Tender and Procurement Law of Abu Dhabi
What are Tender and Procurement processes?
Tender and procurement are two processes that go hand in hand. You cannot have one without the other, and these processes are ones which occur in a multitude of countries and jurisdictions around the world. In a world with as many complexities as ours, it would be near impossible for a single business to perform at the top level in all different aspects due in large part to the vast number and extensive variety of elements of a company. There will almost always be another entity that can do a specific aspect of work of a business better than that business itself.
Below mentioned is a rudimentary example of the tender and procurement process. In this instance, IT projects within a fashion company need to be completed. In terms of such work, they would have to call in specialists. Tender and procurement work on the fundamental principle that companies subcontract parts of their business to those who have superior capabilities in the relevant fields. This principle can be seen on a scale much more significant than the abovementioned.
Tender is a process through which a party, known as the promoter, will first specify what service they are looking to obtain. They can then begin a bid, which is what is known as a tender. Interested parties will then be able to come up with proposals on how exactly they would go about meeting the specifics of the requirement. The promoter will have provided specific qualifications as to how they would want the service to be acquired or completed, and this would include a deadline, etc. The party would then select from the biding entities based on their proposals, and then the winning bidder would be contracted to perform the work.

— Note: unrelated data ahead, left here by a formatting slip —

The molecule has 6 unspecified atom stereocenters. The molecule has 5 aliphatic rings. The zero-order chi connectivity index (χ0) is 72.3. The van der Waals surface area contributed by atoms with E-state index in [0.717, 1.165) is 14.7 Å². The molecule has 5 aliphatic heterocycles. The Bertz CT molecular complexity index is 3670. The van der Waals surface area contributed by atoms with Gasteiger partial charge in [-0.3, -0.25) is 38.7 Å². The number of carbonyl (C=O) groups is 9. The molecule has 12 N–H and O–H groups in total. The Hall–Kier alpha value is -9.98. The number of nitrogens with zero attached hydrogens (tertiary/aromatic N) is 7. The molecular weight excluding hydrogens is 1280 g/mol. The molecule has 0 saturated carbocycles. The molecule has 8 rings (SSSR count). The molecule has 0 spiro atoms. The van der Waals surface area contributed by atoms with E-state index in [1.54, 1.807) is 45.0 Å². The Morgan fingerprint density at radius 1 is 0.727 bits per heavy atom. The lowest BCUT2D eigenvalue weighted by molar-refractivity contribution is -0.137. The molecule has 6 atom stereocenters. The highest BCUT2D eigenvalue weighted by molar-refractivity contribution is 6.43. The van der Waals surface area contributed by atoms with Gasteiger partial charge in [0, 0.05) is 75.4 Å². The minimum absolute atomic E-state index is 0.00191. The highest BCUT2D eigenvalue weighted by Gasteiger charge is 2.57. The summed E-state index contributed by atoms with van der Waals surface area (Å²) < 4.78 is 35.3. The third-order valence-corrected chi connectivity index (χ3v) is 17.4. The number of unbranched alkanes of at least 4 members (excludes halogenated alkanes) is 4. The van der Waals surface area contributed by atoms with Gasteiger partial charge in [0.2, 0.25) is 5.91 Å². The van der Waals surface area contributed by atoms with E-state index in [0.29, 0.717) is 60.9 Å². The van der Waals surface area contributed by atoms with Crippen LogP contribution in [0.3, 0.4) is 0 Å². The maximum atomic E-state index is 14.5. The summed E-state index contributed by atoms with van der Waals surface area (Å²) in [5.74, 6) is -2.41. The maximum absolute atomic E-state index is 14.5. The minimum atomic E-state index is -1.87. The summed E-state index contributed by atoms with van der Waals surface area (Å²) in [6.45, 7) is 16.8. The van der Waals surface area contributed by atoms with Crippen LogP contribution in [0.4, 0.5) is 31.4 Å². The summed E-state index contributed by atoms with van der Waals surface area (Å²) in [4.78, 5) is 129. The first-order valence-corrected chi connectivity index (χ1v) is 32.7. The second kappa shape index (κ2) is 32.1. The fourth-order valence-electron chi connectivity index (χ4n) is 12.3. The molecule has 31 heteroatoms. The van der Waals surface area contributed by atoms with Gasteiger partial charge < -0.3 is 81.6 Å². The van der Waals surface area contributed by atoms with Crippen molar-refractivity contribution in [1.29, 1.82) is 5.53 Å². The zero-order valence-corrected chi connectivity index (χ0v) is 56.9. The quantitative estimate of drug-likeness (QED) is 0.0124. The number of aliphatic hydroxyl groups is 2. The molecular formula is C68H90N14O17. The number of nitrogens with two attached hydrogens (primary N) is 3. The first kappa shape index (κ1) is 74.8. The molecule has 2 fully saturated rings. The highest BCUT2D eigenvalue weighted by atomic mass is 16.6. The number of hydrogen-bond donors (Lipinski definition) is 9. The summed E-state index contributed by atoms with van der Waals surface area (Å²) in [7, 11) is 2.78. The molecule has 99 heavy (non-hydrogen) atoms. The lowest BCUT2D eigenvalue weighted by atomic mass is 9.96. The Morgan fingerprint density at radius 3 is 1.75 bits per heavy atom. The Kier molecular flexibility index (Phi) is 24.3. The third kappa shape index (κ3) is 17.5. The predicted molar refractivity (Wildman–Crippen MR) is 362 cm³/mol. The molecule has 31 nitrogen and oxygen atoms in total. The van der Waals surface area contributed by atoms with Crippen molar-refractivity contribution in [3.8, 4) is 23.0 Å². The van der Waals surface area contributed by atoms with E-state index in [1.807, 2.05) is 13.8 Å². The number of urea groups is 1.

Procurement is the other side of this story. While the tendering party is looking to bid away work to the best potential entity, the procurement party engages in a bid in a tendering to procure a project from the promoter and obtain contracts in this way. There are entire businesses which rely on acquired work, and these types of companies often specialize in specific industries.
One of the most common tenders is usually the government and public sector themselves, as they outsource activities to private businesses, and this can include immense scale and essential projects. However, any company can start a tendering. There are usually differences between a public tender and a private tender, with individual bids often being an integral part of the businesses operations and a required process. However, this is often not the case with public tenders.
From a global perspective, public sector tendering is massive business, and not just anyone can win a bid. To give an idea of the scale of this, in European countries (or at least those that are part of the EU), the laws that dictate tender and procurement may originate from within that country, though there are general underlying EU rules on the matter. This inclusion shows that the issue is on a scale where the attention of the EU is upon it.
The UAE’s Approach